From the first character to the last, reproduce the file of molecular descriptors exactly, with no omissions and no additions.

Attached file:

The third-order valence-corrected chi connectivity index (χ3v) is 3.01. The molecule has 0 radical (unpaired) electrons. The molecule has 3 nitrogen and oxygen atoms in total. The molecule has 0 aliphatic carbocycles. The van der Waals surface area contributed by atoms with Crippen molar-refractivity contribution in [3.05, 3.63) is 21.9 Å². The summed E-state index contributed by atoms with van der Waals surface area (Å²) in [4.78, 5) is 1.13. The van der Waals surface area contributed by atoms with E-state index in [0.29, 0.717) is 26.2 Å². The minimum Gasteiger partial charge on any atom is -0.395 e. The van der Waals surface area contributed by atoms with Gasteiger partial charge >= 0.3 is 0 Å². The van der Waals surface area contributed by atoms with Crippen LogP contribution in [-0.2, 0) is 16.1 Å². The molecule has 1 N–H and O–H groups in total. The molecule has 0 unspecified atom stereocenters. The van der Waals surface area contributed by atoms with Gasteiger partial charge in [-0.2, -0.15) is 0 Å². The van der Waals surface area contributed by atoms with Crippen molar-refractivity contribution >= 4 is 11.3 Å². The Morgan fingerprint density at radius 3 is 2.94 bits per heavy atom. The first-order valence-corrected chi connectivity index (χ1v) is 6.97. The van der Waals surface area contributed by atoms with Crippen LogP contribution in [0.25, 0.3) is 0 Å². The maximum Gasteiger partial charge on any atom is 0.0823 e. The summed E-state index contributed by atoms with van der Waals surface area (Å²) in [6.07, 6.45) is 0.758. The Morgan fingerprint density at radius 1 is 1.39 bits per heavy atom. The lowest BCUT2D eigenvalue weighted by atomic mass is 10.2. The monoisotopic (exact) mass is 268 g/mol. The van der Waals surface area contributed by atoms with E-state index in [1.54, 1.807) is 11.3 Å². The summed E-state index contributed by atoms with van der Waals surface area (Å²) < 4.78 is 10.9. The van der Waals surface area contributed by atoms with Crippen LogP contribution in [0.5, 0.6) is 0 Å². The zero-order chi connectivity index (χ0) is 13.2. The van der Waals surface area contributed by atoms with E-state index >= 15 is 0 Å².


The third-order valence-corrected chi connectivity index (χ3v) is 3.01. The molecule has 0 radical (unpaired) electrons. The molecule has 3 nitrogen and oxygen atoms in total. The molecule has 0 aliphatic carbocycles. The van der Waals surface area contributed by atoms with Crippen molar-refractivity contribution in [3.05, 3.63) is 21.9 Å². The summed E-state index contributed by atoms with van der Waals surface area (Å²) in [4.78, 5) is 1.13. The van der Waals surface area contributed by atoms with E-state index in [0.29, 0.717) is 26.2 Å². The minimum Gasteiger partial charge on any atom is -0.395 e. The van der Waals surface area contributed by atoms with Gasteiger partial charge >= 0.3 is 0 Å². The van der Waals surface area contributed by atoms with Crippen LogP contribution in [-0.2, 0) is 16.1 Å². The molecule has 1 N–H and O–H groups in total. The molecule has 0 unspecified atom stereocenters. The van der Waals surface area contributed by atoms with Gasteiger partial charge in [-0.2, -0.15) is 0 Å². The van der Waals surface area contributed by atoms with Crippen molar-refractivity contribution >= 4 is 11.3 Å². The Morgan fingerprint density at radius 3 is 2.94 bits per heavy atom. The first-order valence-corrected chi connectivity index (χ1v) is 6.97. The van der Waals surface area contributed by atoms with Crippen LogP contribution in [0.25, 0.3) is 0 Å². The maximum Gasteiger partial charge on any atom is 0.0823 e. The summed E-state index contributed by atoms with van der Waals surface area (Å²) in [6.07, 6.45) is 0.758. The Morgan fingerprint density at radius 1 is 1.39 bits per heavy atom. The lowest BCUT2D eigenvalue weighted by atomic mass is 10.2. The monoisotopic (exact) mass is 268 g/mol. The van der Waals surface area contributed by atoms with E-state index in [1.54, 1.807) is 11.3 Å². The summed E-state index contributed by atoms with van der Waals surface area (Å²) < 4.78 is 10.9. The van der Waals surface area contributed by atoms with Crippen LogP contribution in [0.5, 0.6) is 0 Å². The zero-order chi connectivity index (χ0) is 13.2. The van der Waals surface area contributed by atoms with E-state index >= 15 is 0 Å².